Personality Disorder, Tendency to Impulsive Violence, and Suicidal Behavior in Adolescents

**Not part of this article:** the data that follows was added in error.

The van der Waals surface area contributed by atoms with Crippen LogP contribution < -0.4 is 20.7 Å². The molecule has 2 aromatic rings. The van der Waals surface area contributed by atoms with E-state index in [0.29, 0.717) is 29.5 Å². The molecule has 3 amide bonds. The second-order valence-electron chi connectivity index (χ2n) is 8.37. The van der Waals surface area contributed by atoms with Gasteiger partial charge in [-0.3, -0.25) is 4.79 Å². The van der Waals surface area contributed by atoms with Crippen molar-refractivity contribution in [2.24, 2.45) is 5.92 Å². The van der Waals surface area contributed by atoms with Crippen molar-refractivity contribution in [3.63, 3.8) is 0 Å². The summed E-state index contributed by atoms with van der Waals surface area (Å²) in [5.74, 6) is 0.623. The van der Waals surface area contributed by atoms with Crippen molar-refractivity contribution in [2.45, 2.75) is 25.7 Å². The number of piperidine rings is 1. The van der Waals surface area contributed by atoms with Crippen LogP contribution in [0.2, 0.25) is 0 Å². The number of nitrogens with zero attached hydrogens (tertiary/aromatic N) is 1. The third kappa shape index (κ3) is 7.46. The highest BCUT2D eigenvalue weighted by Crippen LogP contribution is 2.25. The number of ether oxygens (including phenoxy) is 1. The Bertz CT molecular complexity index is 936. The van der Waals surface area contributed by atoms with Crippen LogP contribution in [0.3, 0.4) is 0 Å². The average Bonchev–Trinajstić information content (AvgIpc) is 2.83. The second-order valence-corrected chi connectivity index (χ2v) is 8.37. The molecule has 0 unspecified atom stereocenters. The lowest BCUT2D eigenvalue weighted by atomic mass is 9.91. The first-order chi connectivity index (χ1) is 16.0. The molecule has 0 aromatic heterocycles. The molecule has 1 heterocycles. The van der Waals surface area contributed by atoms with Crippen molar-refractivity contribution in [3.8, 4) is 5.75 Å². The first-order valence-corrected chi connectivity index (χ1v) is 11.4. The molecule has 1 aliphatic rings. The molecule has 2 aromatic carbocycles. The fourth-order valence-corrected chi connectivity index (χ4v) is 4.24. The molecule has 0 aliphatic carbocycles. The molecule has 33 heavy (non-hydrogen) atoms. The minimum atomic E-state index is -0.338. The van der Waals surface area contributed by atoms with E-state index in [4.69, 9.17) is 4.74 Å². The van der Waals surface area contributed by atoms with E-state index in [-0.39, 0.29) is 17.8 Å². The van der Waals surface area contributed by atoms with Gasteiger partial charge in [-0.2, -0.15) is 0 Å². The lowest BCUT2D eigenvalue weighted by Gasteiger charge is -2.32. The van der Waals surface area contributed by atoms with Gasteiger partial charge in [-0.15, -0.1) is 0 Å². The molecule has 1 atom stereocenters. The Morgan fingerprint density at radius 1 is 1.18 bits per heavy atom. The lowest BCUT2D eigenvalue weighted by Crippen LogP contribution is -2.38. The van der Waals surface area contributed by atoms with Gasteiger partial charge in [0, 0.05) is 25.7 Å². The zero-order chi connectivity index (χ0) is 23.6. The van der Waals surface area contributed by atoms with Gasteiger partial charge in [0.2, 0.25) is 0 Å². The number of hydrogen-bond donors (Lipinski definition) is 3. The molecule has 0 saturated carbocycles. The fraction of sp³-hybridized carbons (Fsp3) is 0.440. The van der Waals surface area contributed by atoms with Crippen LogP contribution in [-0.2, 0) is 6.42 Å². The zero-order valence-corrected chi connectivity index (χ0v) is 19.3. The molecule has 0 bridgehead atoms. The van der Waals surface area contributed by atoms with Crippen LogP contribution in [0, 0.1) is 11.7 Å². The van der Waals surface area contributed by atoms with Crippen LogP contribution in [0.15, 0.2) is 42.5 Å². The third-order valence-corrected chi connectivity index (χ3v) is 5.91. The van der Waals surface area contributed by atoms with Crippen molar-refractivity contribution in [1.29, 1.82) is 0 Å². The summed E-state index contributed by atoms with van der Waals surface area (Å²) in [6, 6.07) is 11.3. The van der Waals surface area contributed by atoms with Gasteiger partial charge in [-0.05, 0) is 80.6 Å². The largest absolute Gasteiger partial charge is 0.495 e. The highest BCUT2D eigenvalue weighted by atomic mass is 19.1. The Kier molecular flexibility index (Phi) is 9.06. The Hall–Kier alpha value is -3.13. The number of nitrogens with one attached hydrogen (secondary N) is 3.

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Inpatient suicide attempters (n = 37) were compared with never-suicidal psychiatric controls (n = 29) with respect to prevalence and severity of personality disorder, history of aggression and assaultive behavior, and other measures of impulsive violence. Attempters, compared with controls, were more likely to show evidence of personality disorder or trait, particularly those of the borderline type. Attempters showed greater number of borderline symptoms than did controls, even after removing the item relating to suicidality. There were no differences between the groups with respect to lifetime history of aggression, history of assaultive behavior, or self-report measures of a tendency to impulsive aggression. Those attempters with personality disorder were much more likely to have made a previous attempt. The apparently high prevalence of personality disorder among adolescent inpatient suicide attempters indicates that the social impairment associated with personality disorder be viewed as an important aspect of treatment.
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